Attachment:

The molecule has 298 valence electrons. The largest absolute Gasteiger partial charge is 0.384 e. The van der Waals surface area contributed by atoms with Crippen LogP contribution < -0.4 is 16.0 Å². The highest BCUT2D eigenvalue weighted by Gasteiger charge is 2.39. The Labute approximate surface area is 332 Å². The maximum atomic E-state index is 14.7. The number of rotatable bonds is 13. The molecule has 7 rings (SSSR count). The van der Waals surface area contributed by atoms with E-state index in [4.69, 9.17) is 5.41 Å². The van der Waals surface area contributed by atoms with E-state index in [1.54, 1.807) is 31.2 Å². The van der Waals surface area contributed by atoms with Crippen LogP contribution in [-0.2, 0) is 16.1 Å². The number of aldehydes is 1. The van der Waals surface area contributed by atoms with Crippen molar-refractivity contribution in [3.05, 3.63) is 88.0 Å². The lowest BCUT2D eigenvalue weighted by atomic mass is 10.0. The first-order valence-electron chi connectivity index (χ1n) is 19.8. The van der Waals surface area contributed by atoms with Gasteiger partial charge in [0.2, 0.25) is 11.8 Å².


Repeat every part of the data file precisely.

The molecule has 298 valence electrons. The largest absolute Gasteiger partial charge is 0.384 e. The van der Waals surface area contributed by atoms with Crippen LogP contribution < -0.4 is 16.0 Å². The highest BCUT2D eigenvalue weighted by Gasteiger charge is 2.39. The Labute approximate surface area is 332 Å². The maximum atomic E-state index is 14.7. The number of rotatable bonds is 13. The molecule has 7 rings (SSSR count). The van der Waals surface area contributed by atoms with E-state index in [4.69, 9.17) is 5.41 Å². The van der Waals surface area contributed by atoms with E-state index in [1.54, 1.807) is 31.2 Å². The van der Waals surface area contributed by atoms with Crippen LogP contribution in [-0.2, 0) is 16.1 Å². The number of aldehydes is 1. The van der Waals surface area contributed by atoms with Crippen molar-refractivity contribution in [3.05, 3.63) is 88.0 Å². The lowest BCUT2D eigenvalue weighted by atomic mass is 10.0. The first-order valence-electron chi connectivity index (χ1n) is 19.8. The van der Waals surface area contributed by atoms with Gasteiger partial charge in [0.2, 0.25) is 11.8 Å².